Beyond the crossing, p.1
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       Beyond the Crossing, p.1

          
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Beyond the Crossing


  Beyond the Crossing

  Copyright 2014 Lorraine Watts

  Table of Contents

  Prologue

  Beyond the Crossing

  About Lorraine Watts

  Connect with Lorraine Watts

  Prologue

  The author has a special feeling for regional, rural, and remote parts of Australia and the people who live there. She has lived in capital cities too, but it is the outback of Australia that captures her heart and provides much of the raw material for her writing. In this short story, Beyond the Crossing, two of the main characters, Liz and Martin, met and started their lives together in 1972 in Melbourne. This was a time when the Hari Khrishnas chanted in the centre of Melbourne. It seemed that nearly everyone was attending antiwar protests, and smoking dope in dimly lit folk clubs in city basements. Liz and Martin, along with thousands of other young people, saw a need and opportunity to change the world to a kinder more loving place. They wanted a revolution.

  A few short years later, they married, had two young children, and were grinding their way through the rat race along with the rest of the population. That is, until an exciting opportunity arose for them to go north to a remote Aboriginal community in Arnhem Land. This experience was to shape their future together: for better or worse. They returned to Melbourne in 1981 but not for long. Next time they went to Fitzroy Crossing in West Australia's North West. This very different experience brought about a crisis in their lives. This story commences with the main character, Liz, in 2003, as she reflects on her time at the Crossing and wonders what the future holds for her. I hope you enjoy this story and that it gives you some insight into the human condition we all share.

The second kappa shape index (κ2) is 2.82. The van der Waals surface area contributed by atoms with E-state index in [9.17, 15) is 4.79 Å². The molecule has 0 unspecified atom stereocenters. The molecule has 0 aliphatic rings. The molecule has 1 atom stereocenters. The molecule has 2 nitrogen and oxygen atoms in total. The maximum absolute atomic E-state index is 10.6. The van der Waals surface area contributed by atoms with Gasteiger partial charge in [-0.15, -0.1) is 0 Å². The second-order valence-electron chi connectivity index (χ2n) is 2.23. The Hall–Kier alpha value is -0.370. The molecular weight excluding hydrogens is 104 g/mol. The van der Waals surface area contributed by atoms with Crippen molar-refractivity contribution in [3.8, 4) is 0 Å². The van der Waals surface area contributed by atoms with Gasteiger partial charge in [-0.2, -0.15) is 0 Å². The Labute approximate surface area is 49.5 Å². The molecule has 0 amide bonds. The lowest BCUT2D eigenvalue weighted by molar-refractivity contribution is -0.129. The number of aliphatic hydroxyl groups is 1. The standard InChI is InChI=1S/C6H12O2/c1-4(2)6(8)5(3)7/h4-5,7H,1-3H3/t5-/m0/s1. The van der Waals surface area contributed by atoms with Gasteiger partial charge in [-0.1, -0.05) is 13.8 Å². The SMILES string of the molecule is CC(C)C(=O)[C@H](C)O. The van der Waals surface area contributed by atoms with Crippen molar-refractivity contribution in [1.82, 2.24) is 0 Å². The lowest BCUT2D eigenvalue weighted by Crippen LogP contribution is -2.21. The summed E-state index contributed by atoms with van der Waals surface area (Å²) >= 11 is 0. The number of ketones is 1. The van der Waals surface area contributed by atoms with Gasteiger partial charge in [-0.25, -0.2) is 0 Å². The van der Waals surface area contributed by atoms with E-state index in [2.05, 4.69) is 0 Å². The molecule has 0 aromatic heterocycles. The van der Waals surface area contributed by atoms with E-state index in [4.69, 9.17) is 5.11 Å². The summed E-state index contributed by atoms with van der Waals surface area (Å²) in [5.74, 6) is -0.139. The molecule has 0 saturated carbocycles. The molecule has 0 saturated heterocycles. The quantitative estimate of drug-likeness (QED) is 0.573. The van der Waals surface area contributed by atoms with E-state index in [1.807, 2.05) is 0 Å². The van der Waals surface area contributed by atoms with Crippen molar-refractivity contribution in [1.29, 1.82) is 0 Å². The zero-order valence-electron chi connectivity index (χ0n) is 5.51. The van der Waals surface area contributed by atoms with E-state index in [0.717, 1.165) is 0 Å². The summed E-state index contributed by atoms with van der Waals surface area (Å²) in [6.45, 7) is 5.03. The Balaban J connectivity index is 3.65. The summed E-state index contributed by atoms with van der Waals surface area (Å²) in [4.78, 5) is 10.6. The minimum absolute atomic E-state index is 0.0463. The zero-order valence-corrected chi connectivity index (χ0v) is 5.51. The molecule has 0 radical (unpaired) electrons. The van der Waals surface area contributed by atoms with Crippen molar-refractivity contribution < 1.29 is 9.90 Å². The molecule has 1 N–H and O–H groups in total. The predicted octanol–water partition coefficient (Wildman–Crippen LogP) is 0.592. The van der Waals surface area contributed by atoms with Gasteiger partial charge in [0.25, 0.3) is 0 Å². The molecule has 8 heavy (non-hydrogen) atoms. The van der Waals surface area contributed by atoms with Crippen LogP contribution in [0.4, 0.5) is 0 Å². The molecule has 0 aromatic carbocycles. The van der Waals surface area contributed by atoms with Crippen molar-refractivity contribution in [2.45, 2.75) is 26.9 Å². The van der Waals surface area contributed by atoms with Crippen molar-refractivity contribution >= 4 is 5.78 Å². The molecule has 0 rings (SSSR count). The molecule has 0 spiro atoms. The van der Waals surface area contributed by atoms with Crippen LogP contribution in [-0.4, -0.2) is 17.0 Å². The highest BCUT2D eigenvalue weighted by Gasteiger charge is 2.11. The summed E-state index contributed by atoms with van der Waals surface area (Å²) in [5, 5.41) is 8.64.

Beyond the Crossing

  A young Aboriginal girl, about three years old with jet black hair, long and matted, is skipping amongst the stones and grasses in the hot, midday sun. Her skin is dark and her big brown eyes sparkle with life. She takes some cooked goanna and bites into its white flesh. What is in her other hand? It is a cream filled chocolate éclair. The chocolate éclair seems so out of place here but that is so much like life in the Kimberley: contrasts, and contradictions!

  ****

  It was 1983. I was living in Fitzroy Crossing with my family and teaching literacy skills to a small group of Aboriginal women. They invited me to go hunting with them. We squeezed into my old station wagon and Nada told me where to drive. When we stopped, she told me to gather some wood for a fire. An elderly woman, Budji, was in charge of the fire.

  The women and children headed off in different directions. I could hear excited noises carried on the wind. Near our campfire, they found a big hole with a venomous snake inside. The women poked sticks inside the hole to get the snake out so they could throw rocks at it until it was dead. They dropped it on the ground beside me but it was still moving. I jumped up and asked them to remove its head. They laughed at me. They also caught three goannas but put only one on the fire to cook. The fat of the goanna was the most treasured part (dating back to lean times in the desert I presume). They shared the rest of the goanna between them. I had some too – it tasted a bit like chicken.

  We headed back into town with the tucker in the back of the station wagon. They actually asked me if I would store it in my freezer. I found a good excuse to say no. Can you imagine putting your hands in the freezer and finding a snake, albeit, a very cold one? At our next class, we wrote a story about the outing. I remember that day as if it was yesterday. I have so many great memories of my time up north, especially the little girl with the chocolate éclair.
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